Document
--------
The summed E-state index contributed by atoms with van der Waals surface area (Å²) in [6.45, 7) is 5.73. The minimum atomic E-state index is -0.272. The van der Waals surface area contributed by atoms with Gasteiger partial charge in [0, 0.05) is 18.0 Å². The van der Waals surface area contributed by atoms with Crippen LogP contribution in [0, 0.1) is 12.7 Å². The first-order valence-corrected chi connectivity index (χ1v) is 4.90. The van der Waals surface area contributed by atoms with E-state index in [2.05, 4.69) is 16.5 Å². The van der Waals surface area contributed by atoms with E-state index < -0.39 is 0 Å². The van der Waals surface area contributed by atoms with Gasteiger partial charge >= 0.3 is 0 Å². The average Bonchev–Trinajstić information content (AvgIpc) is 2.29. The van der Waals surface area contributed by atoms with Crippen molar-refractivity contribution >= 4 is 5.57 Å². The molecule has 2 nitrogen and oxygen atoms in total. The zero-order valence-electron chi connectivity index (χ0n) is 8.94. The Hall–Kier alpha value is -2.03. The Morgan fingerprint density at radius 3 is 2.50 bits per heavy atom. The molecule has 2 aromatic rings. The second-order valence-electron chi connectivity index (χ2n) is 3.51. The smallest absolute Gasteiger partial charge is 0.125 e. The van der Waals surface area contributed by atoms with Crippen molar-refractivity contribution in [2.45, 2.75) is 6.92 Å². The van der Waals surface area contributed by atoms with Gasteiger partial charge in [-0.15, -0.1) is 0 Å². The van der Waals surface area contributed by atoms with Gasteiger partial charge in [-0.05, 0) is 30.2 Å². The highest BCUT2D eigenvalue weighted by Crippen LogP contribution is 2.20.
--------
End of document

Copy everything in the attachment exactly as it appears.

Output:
The summed E-state index contributed by atoms with van der Waals surface area (Å²) in [6.45, 7) is 5.73. The minimum atomic E-state index is -0.272. The van der Waals surface area contributed by atoms with Gasteiger partial charge in [0, 0.05) is 18.0 Å². The van der Waals surface area contributed by atoms with Crippen LogP contribution in [0, 0.1) is 12.7 Å². The first-order valence-corrected chi connectivity index (χ1v) is 4.90. The van der Waals surface area contributed by atoms with E-state index in [2.05, 4.69) is 16.5 Å². The van der Waals surface area contributed by atoms with E-state index < -0.39 is 0 Å². The van der Waals surface area contributed by atoms with Gasteiger partial charge >= 0.3 is 0 Å². The average Bonchev–Trinajstić information content (AvgIpc) is 2.29. The van der Waals surface area contributed by atoms with Crippen molar-refractivity contribution >= 4 is 5.57 Å². The molecule has 2 nitrogen and oxygen atoms in total. The zero-order valence-electron chi connectivity index (χ0n) is 8.94. The Hall–Kier alpha value is -2.03. The Morgan fingerprint density at radius 3 is 2.50 bits per heavy atom. The molecule has 2 aromatic rings. The second-order valence-electron chi connectivity index (χ2n) is 3.51. The smallest absolute Gasteiger partial charge is 0.125 e. The van der Waals surface area contributed by atoms with Crippen molar-refractivity contribution in [2.45, 2.75) is 6.92 Å². The van der Waals surface area contributed by atoms with Gasteiger partial charge in [-0.15, -0.1) is 0 Å². The van der Waals surface area contributed by atoms with Gasteiger partial charge in [-0.05, 0) is 30.2 Å². The highest BCUT2D eigenvalue weighted by Crippen LogP contribution is 2.20.